Case of the Month
An educational institution is not entitled to deference by a court in determining whether racial classifications used in admissions decisions are narrowly tailored.
Why is this case significant?
A higher education institution may consider race as a factor in admissions as long as the program satisfies strict scrutiny.
Abigail Fisher, a Caucasian, was denied admission as a freshman to the University of Texas at Austin (UT). Fisher sued UT and various university officials, arguing that UT’s use of race in admissions decision making violated the U.S. Constitution Fourteenth Amendment Equal Protection Clause.
In 2003, the U.S. Supreme Court considered the admissions policies at the University of Michigan and held the undergraduate program, which awarded specific points based on race, to be unconstitutional in Gratz v. Bollinger, 539 U.S. 244 (2003), but in Grutter v. Bollinger, 539 U.S 306 (2003), upheld the graduate admission program permitting the use of race as one of a number of “plus factors” to determine the overall contribution of a candidate for admission. Shortly thereafter, in an attempt to increase the enrollment of racial minorities on campus to what it deemed a critical mass, UT chose to consider race as a factor in the admissions process. UT included race as a component of an applicant’s Personal Achievement Index or PAI score; however, it did not award specific points based on the applicant’s race. The PAI score was then factored with the student’s academic performance as reflected in the student’s Academic Index to determine if a student would be admitted to the specific college (e.g., the Liberal Arts College) requested by the student, granted general admission, or rejected.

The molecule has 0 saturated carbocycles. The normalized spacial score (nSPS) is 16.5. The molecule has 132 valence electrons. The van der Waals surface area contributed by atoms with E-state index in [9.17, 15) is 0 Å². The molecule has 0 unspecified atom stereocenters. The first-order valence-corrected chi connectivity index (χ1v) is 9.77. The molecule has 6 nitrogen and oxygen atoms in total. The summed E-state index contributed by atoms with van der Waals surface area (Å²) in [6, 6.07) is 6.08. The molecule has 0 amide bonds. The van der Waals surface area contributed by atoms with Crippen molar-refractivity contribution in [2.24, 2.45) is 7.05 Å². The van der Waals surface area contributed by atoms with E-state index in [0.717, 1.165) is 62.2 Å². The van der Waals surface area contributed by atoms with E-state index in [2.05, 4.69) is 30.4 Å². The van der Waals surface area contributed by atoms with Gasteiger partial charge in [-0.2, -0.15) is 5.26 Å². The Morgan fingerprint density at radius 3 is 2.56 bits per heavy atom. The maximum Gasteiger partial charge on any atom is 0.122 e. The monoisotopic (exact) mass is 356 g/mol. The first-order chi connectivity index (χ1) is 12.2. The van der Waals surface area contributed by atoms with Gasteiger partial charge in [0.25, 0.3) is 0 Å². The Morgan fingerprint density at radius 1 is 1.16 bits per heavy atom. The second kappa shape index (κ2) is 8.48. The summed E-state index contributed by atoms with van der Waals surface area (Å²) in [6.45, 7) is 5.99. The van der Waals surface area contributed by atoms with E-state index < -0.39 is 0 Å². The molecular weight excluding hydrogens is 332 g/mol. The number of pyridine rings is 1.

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From the Courts
Fifth Circuit Court of Appeals
A student was not entitled under the Fourteenth Amendment to a formal grievance hearing before being dismissed from an academic program.
A college district did not fail to accommodate a student’s ADHD in violation of the ADA and the Rehabilitation Act.
Texas Supreme Court
The Texas Supreme Court clarified the bounds between defamation and defamation per se as they regard to statements relating to a person’s profession.
Texas Courts of Appeal
College district was successful on appeal regarding the issue of discrimination against an employee in violation of the Texas Commission on Human Rights Act and the disqualification of the employee’s attorney.
An employee was not discriminated against in violation of the Texas Commission on Human Rights Act.
A student committed criminal trespass.
In the AG's Opinion
The attorney general concluded that the Texas Constitution prohibits political subdivisions from granting benefits based upon domestic partnerships.
The attorney general issued several Open Records Letter Rulings.
In the News
THECB launched a new transparency and accountability online tool, Compare College TX.
THECB published the 2013 Higher Education Almanac.